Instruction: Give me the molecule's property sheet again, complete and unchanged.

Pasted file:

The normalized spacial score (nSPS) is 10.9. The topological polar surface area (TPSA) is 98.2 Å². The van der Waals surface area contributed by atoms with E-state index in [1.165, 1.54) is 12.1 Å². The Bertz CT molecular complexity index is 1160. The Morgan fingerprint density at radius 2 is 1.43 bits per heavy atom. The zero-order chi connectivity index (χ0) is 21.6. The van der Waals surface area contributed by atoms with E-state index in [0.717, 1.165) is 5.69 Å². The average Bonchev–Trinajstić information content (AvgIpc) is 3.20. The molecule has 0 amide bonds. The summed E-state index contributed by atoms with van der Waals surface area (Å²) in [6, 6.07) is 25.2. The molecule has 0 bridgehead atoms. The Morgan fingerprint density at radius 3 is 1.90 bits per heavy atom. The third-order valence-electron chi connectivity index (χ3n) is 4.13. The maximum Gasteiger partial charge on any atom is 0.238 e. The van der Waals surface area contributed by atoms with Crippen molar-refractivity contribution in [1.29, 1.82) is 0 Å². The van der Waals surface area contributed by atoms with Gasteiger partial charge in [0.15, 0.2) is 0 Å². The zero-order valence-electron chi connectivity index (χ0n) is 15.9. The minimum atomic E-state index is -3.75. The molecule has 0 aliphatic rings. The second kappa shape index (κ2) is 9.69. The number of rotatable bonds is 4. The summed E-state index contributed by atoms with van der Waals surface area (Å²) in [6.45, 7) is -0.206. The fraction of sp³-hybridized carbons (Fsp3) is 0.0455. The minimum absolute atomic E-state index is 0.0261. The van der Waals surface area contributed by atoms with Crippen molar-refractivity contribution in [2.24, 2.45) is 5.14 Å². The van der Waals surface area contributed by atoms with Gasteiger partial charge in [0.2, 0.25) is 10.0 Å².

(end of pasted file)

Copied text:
The normalized spacial score (nSPS) is 10.9. The topological polar surface area (TPSA) is 98.2 Å². The van der Waals surface area contributed by atoms with E-state index in [1.165, 1.54) is 12.1 Å². The Bertz CT molecular complexity index is 1160. The Morgan fingerprint density at radius 2 is 1.43 bits per heavy atom. The zero-order chi connectivity index (χ0) is 21.6. The van der Waals surface area contributed by atoms with E-state index in [0.717, 1.165) is 5.69 Å². The average Bonchev–Trinajstić information content (AvgIpc) is 3.20. The molecule has 0 amide bonds. The summed E-state index contributed by atoms with van der Waals surface area (Å²) in [6, 6.07) is 25.2. The molecule has 0 bridgehead atoms. The Morgan fingerprint density at radius 3 is 1.90 bits per heavy atom. The third-order valence-electron chi connectivity index (χ3n) is 4.13. The maximum Gasteiger partial charge on any atom is 0.238 e. The van der Waals surface area contributed by atoms with Crippen molar-refractivity contribution in [1.29, 1.82) is 0 Å². The van der Waals surface area contributed by atoms with Gasteiger partial charge in [0.15, 0.2) is 0 Å². The zero-order valence-electron chi connectivity index (χ0n) is 15.9. The minimum atomic E-state index is -3.75. The molecule has 0 aliphatic rings. The second kappa shape index (κ2) is 9.69. The number of rotatable bonds is 4. The summed E-state index contributed by atoms with van der Waals surface area (Å²) in [6.45, 7) is -0.206. The fraction of sp³-hybridized carbons (Fsp3) is 0.0455. The minimum absolute atomic E-state index is 0.0261. The van der Waals surface area contributed by atoms with Crippen molar-refractivity contribution in [2.24, 2.45) is 5.14 Å². The van der Waals surface area contributed by atoms with Gasteiger partial charge in [0.2, 0.25) is 10.0 Å².